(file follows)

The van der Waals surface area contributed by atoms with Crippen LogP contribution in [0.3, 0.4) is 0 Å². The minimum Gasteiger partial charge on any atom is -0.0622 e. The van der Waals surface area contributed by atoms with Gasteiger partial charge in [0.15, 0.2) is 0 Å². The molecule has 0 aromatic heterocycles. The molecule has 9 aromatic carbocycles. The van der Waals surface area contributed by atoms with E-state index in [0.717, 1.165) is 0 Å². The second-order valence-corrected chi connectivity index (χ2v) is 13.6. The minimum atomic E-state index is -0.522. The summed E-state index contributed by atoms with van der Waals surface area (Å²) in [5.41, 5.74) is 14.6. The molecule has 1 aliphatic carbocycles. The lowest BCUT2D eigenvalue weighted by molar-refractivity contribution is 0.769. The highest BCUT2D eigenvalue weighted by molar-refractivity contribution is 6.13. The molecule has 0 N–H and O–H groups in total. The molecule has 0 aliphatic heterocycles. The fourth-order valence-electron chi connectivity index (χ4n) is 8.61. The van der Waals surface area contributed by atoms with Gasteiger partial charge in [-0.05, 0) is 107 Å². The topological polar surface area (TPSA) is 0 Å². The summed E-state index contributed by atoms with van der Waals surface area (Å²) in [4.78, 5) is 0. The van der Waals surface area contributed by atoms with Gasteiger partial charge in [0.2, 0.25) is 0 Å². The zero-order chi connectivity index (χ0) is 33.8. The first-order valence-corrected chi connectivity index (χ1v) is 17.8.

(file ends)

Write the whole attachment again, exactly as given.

The van der Waals surface area contributed by atoms with Crippen LogP contribution in [0.3, 0.4) is 0 Å². The minimum Gasteiger partial charge on any atom is -0.0622 e. The van der Waals surface area contributed by atoms with Gasteiger partial charge in [0.15, 0.2) is 0 Å². The molecule has 0 aromatic heterocycles. The molecule has 9 aromatic carbocycles. The van der Waals surface area contributed by atoms with E-state index in [0.717, 1.165) is 0 Å². The second-order valence-corrected chi connectivity index (χ2v) is 13.6. The minimum atomic E-state index is -0.522. The summed E-state index contributed by atoms with van der Waals surface area (Å²) in [5.41, 5.74) is 14.6. The molecule has 1 aliphatic carbocycles. The lowest BCUT2D eigenvalue weighted by molar-refractivity contribution is 0.769. The highest BCUT2D eigenvalue weighted by molar-refractivity contribution is 6.13. The molecule has 0 N–H and O–H groups in total. The molecule has 0 aliphatic heterocycles. The fourth-order valence-electron chi connectivity index (χ4n) is 8.61. The van der Waals surface area contributed by atoms with Gasteiger partial charge in [-0.05, 0) is 107 Å². The topological polar surface area (TPSA) is 0 Å². The summed E-state index contributed by atoms with van der Waals surface area (Å²) in [4.78, 5) is 0. The van der Waals surface area contributed by atoms with Gasteiger partial charge in [0.2, 0.25) is 0 Å². The zero-order chi connectivity index (χ0) is 33.8. The first-order valence-corrected chi connectivity index (χ1v) is 17.8.